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In the documentary, Black Ice, Hubert Davis examines the role of Black players in Canadian hockey, from pre-NHL contributions to the game to the struggles against racism that continue to this day.Courtesy of Elevation Pictures

As a child growing up in Vancouver, Hubert Davis was introduced to basketball by his father, Harlem Globetrotter Mel Davis, when he was 11 and went on to make his directorial debut with the Oscar- and Emmy-nominated 2005 documentary Hardwood.

Mastering the slap shot, however, was never a concern. Davis was well aware of hockey’s role in Canadian identity, of course. He just never personally gravitated toward the game.

“Obviously hockey is a big part of the cultural fabric. I remember going to university and all my roommates would talk about it. It was very – kind of – in the DNA of being Canadian,” he said.

So, when film producer Vinay Virmani approached him with the idea of directing a documentary based on the book Black Ice: The Lost History of the Colored Hockey League of the Maritimes, 1895-1925, by Darril and George Fosty, Davis was initially skeptical. Nevertheless, he was intrigued enough by the story to take on the project. The documentary, which features interviews with players from today’s major and minor leagues, including Akim Aliu, Saroya Tinker, Mark Connors, and Wayne Simmonds, will be broadcast Feb. 2 at 9 p.m. ET on TSN, as well as playing in select theatres.

The source material was surprising, Davis said. Until he started working on the project, he had never heard of the Colored Hockey League of the Maritimes, an all-Black league established 25 years before the Negro baseball leagues in the United States – and 22 years before the start of the NHL. And like many Canadians, he was unaware of the challenges faced by Black players and their contributions to the sport, such as the slap shot.

Fascinated by the struggles of all professional athletes, and their ability to beat the odds, Davis figured he could bring an outsider’s perspective to the project.

“This is about the culture of hockey and about the issues we’re facing. We’re at a point where we have to evaluate what it means and what is, not only its significance, but also what are the systemic issues embedded within it,” he said in an interview a month after the film’s premiere at the 2022 Toronto International Film Festival, where it won the People’s Choice Award for best documentary.

Although Black Ice is steeped in history, it also highlights the experiences of Black players in Canadian hockey today. Aliu, Tinker and Simmonds talk about their experiences – from the racist language and behaviour of teammates in the locker room to the taunts from spectators in the stands.

The visceral reaction of the audience at a TIFF screening, as Simmonds recalls such an incident, stood out for Davis.

“There was this kind of collective moment, when you literally heard the audience go “Ugh” together. It kind of dawns on them, what we’ve been saying so far,” Davis said. “You can only get that reaction in front of an audience, you know … As a filmmaker you’re always hoping for a visible response to something that maybe they didn’t know before.”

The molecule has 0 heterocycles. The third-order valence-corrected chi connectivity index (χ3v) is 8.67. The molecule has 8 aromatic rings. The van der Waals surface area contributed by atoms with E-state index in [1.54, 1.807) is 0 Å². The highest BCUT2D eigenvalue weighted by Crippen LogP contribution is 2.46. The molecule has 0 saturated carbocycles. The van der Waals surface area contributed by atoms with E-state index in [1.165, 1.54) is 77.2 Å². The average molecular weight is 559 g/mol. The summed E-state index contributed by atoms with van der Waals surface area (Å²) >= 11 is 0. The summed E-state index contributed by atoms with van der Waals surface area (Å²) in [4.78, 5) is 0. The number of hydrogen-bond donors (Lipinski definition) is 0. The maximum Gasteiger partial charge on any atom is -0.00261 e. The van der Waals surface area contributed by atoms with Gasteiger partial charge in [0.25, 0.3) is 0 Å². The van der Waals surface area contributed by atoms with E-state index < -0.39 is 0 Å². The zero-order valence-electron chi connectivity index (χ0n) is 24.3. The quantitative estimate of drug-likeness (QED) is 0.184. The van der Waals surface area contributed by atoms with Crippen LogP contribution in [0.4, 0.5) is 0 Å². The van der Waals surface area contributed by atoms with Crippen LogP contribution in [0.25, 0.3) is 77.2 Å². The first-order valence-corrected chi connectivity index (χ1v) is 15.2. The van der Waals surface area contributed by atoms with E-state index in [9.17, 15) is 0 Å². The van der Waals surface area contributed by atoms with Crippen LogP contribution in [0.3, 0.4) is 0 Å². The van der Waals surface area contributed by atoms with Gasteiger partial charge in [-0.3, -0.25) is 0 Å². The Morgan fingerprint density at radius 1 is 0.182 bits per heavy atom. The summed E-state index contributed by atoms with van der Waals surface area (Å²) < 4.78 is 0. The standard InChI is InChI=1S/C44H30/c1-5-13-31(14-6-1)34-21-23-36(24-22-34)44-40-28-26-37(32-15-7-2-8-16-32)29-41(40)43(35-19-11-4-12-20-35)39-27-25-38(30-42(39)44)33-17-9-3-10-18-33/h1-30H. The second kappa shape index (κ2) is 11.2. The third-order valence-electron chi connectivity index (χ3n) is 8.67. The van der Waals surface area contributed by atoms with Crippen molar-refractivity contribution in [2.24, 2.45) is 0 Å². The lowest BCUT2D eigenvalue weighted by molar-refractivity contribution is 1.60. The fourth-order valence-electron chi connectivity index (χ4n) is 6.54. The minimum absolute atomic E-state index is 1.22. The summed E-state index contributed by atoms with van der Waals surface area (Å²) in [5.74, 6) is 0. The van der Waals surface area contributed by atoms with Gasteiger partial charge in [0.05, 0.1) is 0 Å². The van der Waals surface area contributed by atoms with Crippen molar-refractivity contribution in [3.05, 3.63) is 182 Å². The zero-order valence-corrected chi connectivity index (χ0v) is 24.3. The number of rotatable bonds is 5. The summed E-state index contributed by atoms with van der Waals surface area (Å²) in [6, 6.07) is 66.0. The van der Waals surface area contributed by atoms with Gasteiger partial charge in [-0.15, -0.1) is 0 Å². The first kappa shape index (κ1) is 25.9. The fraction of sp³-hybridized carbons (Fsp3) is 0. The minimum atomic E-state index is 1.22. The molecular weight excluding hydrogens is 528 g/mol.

Making a connection between the past and the present was a way for Davis to demonstrate why Black players belong on the ice, from a game of shinny on a frozen pond to the biggest arenas. Take a player like Simmonds, who currently plays for the Toronto Maple Leafs.

“His lineage goes back to the East Coast, to the beginnings of hockey in Canada,” Davis said. Although Simmonds was aware of the historical connection, taking part in the documentary gave him a deeper connection to the game, the director said. “So, anyone who is saying that you don’t belong here – it actually, literally, does not make sense.”

Talking to people in the Black community on the East Coast, especially the descendants of players of the Colored Hockey League, was a process of learning about a part of Canadian history that Davis simply knew nothing about.

“I have grown up in Canada. I have studied Canadian history to a fair extent … I think we are led to believe that Canadian history by its nature is boring. Nothing happened here. We’re all really nice,” he said. Like any country, Canada has dark chapters in its history, but Canadian don’t want to delve into it – “it seems kind of un-Canadian.”

When asked if a cultural institution like Canadian hockey – which has recently been besieged by a series of sexual assault scandals – can be more transparent and inclusive, Davis is doubtful. There are people actively working to that end, he said, but at the same time, taking performative steps during Black History Month such as having a Black personality drop a puck does not represent change.

“There are people who don’t want to see actual meaningful change and are actively working against that. I can’t say it any more bluntly than that,” he said.

And yet, when he hears from people who want to use Black Ice as an educational tool, he’s hopeful.

“They want to see the film and have a discussion after. I think that’s fantastic,” he said. “The other thing I’m hoping for – for all people of colour to feel … a sense of belonging. That they do feel, by the end of the film, that their lineage is actually a crucial part of the story of this country.”

Special to The Globe and Mail